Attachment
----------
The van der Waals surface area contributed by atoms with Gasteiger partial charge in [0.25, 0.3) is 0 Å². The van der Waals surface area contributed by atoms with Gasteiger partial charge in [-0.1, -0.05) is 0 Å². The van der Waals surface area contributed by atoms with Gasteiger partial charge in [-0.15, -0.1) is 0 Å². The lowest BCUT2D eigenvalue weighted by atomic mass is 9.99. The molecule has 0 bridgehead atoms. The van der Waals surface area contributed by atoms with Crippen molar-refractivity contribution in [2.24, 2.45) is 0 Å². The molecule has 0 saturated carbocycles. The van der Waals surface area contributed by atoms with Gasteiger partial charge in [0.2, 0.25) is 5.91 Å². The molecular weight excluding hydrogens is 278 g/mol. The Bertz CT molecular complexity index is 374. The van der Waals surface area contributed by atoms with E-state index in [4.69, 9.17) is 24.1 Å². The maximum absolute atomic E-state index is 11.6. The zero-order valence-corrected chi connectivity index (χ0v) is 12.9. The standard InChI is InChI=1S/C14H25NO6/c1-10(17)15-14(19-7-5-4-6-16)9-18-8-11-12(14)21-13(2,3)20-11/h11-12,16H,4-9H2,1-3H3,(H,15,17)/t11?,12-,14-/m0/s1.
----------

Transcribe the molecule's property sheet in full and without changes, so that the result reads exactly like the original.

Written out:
The van der Waals surface area contributed by atoms with Gasteiger partial charge in [0.25, 0.3) is 0 Å². The van der Waals surface area contributed by atoms with Gasteiger partial charge in [-0.1, -0.05) is 0 Å². The van der Waals surface area contributed by atoms with Gasteiger partial charge in [-0.15, -0.1) is 0 Å². The lowest BCUT2D eigenvalue weighted by atomic mass is 9.99. The molecule has 0 bridgehead atoms. The van der Waals surface area contributed by atoms with Crippen molar-refractivity contribution in [2.24, 2.45) is 0 Å². The molecule has 0 saturated carbocycles. The van der Waals surface area contributed by atoms with Gasteiger partial charge in [0.2, 0.25) is 5.91 Å². The molecular weight excluding hydrogens is 278 g/mol. The Bertz CT molecular complexity index is 374. The van der Waals surface area contributed by atoms with E-state index in [4.69, 9.17) is 24.1 Å². The maximum absolute atomic E-state index is 11.6. The zero-order valence-corrected chi connectivity index (χ0v) is 12.9. The standard InChI is InChI=1S/C14H25NO6/c1-10(17)15-14(19-7-5-4-6-16)9-18-8-11-12(14)21-13(2,3)20-11/h11-12,16H,4-9H2,1-3H3,(H,15,17)/t11?,12-,14-/m0/s1.